To many human resource professionals, blockchain may sound like an esoteric technology with little practical application in their jobs. But an ambitious initiative called the Velocity Network Foundation (VNF) shows how blockchain has near-term benefits for both recruiters and job seekers. Experts say the project is one of a growing number of uses for blockchain—in talent acquisition, payroll and data security.

Blockchain technology allows two or more people, businesses or computers that may or may not know each other to safely exchange data in digital environments without having an intermediary validate the transaction.

The VNF is a nonprofit consortium of 15 companies in HR technology and education industries. It was formed to reinvent how the career records of job seekers and students are shared in the global labor market. A blockchain-powered platform streamlines the way work history, professional achievements, skills, talent assessments and educational certifications are verified, stored and shared.

Founding members of the VNF are Aon's Assessment Solutions, Cisive, Cornerstone OnDemand, HireRight, Korn Ferry, National Student Clearinghouse, Randstad, SAP, SumTotal Systems, SHL, Ultimate Software, Unit4, Upwork, Velocity Career Labs and ZipRecruiter.

Benefits for Job Seekers, Recruiters

On the VNF platform, job seekers create and own a verifiable digital record of their career credentials and can share it with others. According to a 2019 global study from Accenture, more than 70 percent of 10,000 surveyed employees said they want to own their work-related data and take it with them when they leave their jobs—and nearly half (48 percent) of C-level executives were open to allowing them to do so.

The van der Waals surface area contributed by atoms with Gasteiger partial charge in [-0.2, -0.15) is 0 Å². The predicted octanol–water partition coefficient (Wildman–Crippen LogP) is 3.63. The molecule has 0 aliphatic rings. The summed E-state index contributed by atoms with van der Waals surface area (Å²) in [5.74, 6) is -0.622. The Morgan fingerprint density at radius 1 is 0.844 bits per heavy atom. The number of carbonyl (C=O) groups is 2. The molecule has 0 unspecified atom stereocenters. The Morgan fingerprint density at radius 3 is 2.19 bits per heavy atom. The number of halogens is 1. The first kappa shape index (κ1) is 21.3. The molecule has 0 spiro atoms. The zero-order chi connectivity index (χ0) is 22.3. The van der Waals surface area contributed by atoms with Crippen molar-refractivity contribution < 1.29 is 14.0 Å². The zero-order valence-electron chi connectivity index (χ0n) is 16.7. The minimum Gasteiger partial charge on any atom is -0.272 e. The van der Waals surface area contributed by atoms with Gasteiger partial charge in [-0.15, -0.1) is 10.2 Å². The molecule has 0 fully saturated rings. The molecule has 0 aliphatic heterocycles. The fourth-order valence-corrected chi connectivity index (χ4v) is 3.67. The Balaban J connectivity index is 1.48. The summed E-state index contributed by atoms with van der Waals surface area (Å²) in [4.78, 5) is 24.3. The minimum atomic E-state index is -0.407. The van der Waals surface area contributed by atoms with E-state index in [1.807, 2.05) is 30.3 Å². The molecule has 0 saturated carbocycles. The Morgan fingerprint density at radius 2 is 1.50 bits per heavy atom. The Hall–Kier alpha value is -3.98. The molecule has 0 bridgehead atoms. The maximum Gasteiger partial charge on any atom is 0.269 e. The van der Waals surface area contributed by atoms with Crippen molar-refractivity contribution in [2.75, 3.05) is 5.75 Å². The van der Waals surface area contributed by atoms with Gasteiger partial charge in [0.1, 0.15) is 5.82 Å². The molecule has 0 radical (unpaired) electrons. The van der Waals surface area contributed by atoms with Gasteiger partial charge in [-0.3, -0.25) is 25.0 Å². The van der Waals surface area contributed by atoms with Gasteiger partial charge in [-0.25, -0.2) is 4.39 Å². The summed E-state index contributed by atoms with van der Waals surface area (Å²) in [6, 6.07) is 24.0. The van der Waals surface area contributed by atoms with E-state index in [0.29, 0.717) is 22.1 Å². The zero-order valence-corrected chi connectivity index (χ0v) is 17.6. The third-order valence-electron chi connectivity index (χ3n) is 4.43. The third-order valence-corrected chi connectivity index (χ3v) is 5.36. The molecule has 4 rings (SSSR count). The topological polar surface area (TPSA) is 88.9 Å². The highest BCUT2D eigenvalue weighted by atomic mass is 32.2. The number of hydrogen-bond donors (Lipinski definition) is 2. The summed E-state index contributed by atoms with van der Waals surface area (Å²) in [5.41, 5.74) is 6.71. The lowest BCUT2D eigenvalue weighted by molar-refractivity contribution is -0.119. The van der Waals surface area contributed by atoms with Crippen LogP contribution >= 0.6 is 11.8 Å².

Experts say portable work records help recruiting teams. Recruiters get easier access to an all-in-one digital collection of employment history and can evaluate candidates more quickly.

Yvette Cameron is co-founder and executive vice president of Velocity Career Labs, a developer of blockchain technology that helped establish the VNF. Cameron said the foundation is initially focused on building a platform that serves as a "public utility layer." The project's second phase will enable network members to build and integrate applications that facilitate the exchange of credentials between job seekers or students and employers and educational institutions. Being open and transparent about the process is key to the foundation's success, she said.

"We wanted to include members from across the industry to solve the challenge of how career records are shared in the labor market because we believed no single vendor or organization could address it," Cameron said. "Taking an industrywide approach means the VNF will be owned by nobody and governed by everybody."

Debasis Dutta, vice president and general manager of product management for vendor SumTotal Systems in Gainesville, Fla., said the network will benefit job seekers and recruiters alike. In a labor market where verifiable skills are increasingly in demand and the relevance of college degrees is shrinking, Dutta said employers need quick, secure access to a job-seeker's skills.

"We're leveraging blockchain to address the problem of job candidates or employees owning their own verifiable career credentials and making the process of checking employment history and skills more efficient for recruiters," Dutta said.